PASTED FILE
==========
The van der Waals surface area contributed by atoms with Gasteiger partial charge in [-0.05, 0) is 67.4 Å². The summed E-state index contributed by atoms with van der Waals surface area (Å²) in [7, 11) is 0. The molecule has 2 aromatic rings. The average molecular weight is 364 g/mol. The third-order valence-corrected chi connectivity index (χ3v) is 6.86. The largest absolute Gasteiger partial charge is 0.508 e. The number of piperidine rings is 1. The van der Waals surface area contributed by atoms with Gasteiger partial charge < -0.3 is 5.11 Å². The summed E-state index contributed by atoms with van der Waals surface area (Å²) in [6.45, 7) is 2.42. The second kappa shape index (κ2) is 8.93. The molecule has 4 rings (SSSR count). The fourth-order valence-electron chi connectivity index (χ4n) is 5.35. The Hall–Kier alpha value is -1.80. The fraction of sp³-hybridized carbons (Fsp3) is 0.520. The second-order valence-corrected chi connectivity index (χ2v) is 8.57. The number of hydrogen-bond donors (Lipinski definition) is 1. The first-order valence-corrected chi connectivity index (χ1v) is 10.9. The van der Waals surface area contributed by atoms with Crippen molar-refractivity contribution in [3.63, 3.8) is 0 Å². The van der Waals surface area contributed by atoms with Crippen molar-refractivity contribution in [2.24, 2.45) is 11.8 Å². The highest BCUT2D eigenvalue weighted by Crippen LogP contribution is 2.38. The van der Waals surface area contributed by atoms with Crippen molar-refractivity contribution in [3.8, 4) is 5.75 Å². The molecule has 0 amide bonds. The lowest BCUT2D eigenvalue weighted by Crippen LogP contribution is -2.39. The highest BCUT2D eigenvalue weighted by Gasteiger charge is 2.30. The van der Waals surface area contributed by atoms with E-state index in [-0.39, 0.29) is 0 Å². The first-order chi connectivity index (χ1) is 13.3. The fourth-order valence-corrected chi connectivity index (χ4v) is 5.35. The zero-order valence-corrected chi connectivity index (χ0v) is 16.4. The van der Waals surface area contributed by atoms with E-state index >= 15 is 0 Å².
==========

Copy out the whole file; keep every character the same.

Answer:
The van der Waals surface area contributed by atoms with Gasteiger partial charge in [-0.05, 0) is 67.4 Å². The summed E-state index contributed by atoms with van der Waals surface area (Å²) in [7, 11) is 0. The molecule has 2 aromatic rings. The average molecular weight is 364 g/mol. The third-order valence-corrected chi connectivity index (χ3v) is 6.86. The largest absolute Gasteiger partial charge is 0.508 e. The number of piperidine rings is 1. The van der Waals surface area contributed by atoms with Gasteiger partial charge < -0.3 is 5.11 Å². The summed E-state index contributed by atoms with van der Waals surface area (Å²) in [6.45, 7) is 2.42. The second kappa shape index (κ2) is 8.93. The molecule has 4 rings (SSSR count). The fourth-order valence-electron chi connectivity index (χ4n) is 5.35. The Hall–Kier alpha value is -1.80. The fraction of sp³-hybridized carbons (Fsp3) is 0.520. The second-order valence-corrected chi connectivity index (χ2v) is 8.57. The number of hydrogen-bond donors (Lipinski definition) is 1. The first-order valence-corrected chi connectivity index (χ1v) is 10.9. The van der Waals surface area contributed by atoms with Crippen molar-refractivity contribution in [3.63, 3.8) is 0 Å². The van der Waals surface area contributed by atoms with Crippen molar-refractivity contribution in [2.24, 2.45) is 11.8 Å². The highest BCUT2D eigenvalue weighted by Crippen LogP contribution is 2.38. The van der Waals surface area contributed by atoms with Crippen molar-refractivity contribution in [3.8, 4) is 5.75 Å². The molecule has 0 amide bonds. The lowest BCUT2D eigenvalue weighted by Crippen LogP contribution is -2.39. The highest BCUT2D eigenvalue weighted by Gasteiger charge is 2.30. The van der Waals surface area contributed by atoms with E-state index in [-0.39, 0.29) is 0 Å². The first-order chi connectivity index (χ1) is 13.3. The fourth-order valence-corrected chi connectivity index (χ4v) is 5.35. The zero-order valence-corrected chi connectivity index (χ0v) is 16.4. The van der Waals surface area contributed by atoms with E-state index >= 15 is 0 Å².